“Potter is… complex.” McGonagall gathered her thoughts. “Academically, he’s gifted, even brilliant at times, but rarely applies himself anywhere remotely close to his ability; thus, he often struggles with theory, but has innate ability with the practical application that in the end places him near the top of his class. And the boy is powerful, not only more so than his peers, but more than many adult wizards. He was able to cast a Patronus as a third year. His bravery has been proven time after time; he cares greatly about his friends, and he would willingly sacrifice himself for them.”

She paused, thinking. “He’s a superb flyer: he was the first 1st year to make the house teams in over a hundred years. He thinks rules are at best suggestions; he’s rather introverted, and has only a few close friends, but he has leadership skills and has risen to the challenge when needed. This past year, I’m afraid he’s been very frustrated, very angry, and even fragile at times. He feels… very alone. He was raised by the most horrible sort of Muggles; he had no knowledge of our world at all until he received his Hogwarts letter; he feels personally responsible for each person who’s harmed by Voldemort, and the recent debacle at the ministry….”

Flamel nodded, indicating he was familiar with the particulars as McGonagall continued, “I am… concerned for him and for the enormity of the burden he must carry.” She motioned with her hands, taking in all of Hogwarts. “We are all concerned: the staff, and the Order… and his friends.”

As they neared the gargoyle blocking the doorway leading to the headmaster’s office, the guardian sprang aside as Severus Snape exited, obviously in foul humor. As he approached, McGonagall said, “Nicholas, allow me to present….”

“You must be Severus Snape, the Potions professor, are you not?” Flamel gave Snape a questioning look.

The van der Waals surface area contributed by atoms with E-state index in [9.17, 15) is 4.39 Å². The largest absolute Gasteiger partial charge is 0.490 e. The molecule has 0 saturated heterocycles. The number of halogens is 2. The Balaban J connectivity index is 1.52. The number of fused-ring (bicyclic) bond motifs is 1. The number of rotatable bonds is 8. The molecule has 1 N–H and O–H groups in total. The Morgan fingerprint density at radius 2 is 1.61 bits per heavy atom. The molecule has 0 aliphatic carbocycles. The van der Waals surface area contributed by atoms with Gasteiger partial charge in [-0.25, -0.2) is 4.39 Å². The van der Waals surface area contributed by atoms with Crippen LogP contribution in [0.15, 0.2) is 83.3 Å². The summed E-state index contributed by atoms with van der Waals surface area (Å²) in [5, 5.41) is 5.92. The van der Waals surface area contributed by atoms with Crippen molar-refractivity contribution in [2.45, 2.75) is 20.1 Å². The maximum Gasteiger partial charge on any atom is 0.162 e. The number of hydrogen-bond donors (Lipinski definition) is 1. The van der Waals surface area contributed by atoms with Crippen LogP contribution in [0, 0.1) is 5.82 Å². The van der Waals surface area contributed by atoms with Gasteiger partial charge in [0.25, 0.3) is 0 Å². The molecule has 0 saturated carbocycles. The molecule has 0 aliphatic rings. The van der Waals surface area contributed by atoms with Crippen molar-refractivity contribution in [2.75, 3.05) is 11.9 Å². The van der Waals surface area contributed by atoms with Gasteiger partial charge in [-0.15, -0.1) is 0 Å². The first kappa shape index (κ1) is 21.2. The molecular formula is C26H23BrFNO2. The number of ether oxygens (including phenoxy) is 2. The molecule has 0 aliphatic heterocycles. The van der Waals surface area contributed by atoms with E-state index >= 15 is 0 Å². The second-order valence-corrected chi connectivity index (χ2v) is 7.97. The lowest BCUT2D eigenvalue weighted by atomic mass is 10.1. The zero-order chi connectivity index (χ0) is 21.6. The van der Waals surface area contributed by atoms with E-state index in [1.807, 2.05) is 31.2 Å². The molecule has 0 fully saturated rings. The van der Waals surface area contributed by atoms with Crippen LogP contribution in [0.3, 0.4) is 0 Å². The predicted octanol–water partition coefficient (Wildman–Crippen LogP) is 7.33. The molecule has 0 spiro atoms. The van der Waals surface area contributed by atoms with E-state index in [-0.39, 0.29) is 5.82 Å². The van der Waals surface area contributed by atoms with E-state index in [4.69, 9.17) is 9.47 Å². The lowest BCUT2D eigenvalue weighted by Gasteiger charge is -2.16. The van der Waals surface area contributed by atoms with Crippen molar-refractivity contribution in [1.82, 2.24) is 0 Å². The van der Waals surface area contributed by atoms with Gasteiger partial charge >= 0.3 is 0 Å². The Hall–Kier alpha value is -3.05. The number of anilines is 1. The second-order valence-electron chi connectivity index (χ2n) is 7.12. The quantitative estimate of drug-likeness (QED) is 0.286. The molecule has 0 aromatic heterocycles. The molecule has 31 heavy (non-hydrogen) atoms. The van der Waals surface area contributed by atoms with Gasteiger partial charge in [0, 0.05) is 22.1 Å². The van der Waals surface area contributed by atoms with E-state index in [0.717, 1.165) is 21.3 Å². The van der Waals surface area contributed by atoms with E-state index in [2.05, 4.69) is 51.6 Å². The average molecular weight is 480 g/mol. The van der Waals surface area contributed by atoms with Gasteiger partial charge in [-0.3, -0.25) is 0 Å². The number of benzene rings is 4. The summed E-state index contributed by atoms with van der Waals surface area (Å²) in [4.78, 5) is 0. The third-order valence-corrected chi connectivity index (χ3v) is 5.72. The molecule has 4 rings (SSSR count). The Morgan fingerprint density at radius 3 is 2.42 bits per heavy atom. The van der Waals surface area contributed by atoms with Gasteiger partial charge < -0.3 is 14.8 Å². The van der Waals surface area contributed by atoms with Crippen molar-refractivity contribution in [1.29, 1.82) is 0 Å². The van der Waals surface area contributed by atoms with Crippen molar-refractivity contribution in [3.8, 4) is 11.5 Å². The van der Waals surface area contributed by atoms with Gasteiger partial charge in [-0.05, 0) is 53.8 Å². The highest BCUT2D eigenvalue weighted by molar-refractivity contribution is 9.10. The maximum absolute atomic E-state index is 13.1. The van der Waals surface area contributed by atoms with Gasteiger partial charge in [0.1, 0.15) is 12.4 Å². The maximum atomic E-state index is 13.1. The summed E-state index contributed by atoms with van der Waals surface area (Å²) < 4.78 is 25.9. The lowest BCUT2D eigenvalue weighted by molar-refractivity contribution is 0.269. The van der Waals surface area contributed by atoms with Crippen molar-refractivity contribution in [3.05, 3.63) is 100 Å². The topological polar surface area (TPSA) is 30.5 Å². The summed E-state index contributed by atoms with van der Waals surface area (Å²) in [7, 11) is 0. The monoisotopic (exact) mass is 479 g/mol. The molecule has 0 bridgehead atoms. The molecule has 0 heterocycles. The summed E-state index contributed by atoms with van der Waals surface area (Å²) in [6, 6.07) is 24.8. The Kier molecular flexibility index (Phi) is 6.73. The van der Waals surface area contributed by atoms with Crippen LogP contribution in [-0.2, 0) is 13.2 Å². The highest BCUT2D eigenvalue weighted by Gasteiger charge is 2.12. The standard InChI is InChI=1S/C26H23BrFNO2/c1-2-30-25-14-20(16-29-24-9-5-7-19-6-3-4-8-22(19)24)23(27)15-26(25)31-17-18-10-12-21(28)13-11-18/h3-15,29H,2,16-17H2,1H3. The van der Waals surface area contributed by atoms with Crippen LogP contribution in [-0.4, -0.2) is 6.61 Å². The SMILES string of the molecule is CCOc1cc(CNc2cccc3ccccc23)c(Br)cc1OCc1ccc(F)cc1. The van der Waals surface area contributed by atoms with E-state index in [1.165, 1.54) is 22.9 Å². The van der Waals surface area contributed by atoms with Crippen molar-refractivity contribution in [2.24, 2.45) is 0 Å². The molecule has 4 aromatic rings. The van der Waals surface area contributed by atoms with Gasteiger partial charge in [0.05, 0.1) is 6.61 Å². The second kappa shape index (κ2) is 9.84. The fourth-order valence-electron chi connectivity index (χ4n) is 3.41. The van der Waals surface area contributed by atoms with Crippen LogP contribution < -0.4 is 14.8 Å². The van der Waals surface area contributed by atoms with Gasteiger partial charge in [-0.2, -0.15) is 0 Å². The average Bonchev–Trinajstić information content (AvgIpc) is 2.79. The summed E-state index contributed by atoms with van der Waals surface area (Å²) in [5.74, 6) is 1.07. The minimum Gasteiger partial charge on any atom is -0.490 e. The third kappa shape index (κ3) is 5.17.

“Sir, you have me at a disadvantage,” Snape snarled, making it clear he wasn’t interested in exchanging pleasantries.

“Forgive me,” Flamel replied. “I am Nicholas Flamel. Brian - your headmaster - has spoken to me of you - he clearly seems to feel you have the skills to eventually become a master of the arts of alchemy, or potions, as they now call the great art….”

Snape sputtered something incoherent, his respect for a living legend barely winning out over a burning desire to hex this old man who had suggested he was other than at the pinnacle of his profession. Flamel smiled patronizingly at him, McGonagall struggled and almost succeeded in keeping a straight face, and they resumed walking toward the gargoyle, leaving Snape to continue on his way. Pymander, still perched on Flamel’s shoulder, gave a single trilling note and the gargoyle sprang aside at once.

“Minerva, I thank you for walking all this way with me and keeping an old man company. I would have insisted on finding my own way had I not known the staff quarters would have eventually taken you in this direction, and really, that is where you should be. Please consider: right now, you have no classes to teach, no papers to mark, no lessons to prepare… find yourself a comfortable chair and footstool, put your feet up, and rest and heal while you can. Your skills, I’m afraid, will be sorely needed soon, and you need to be at your best.”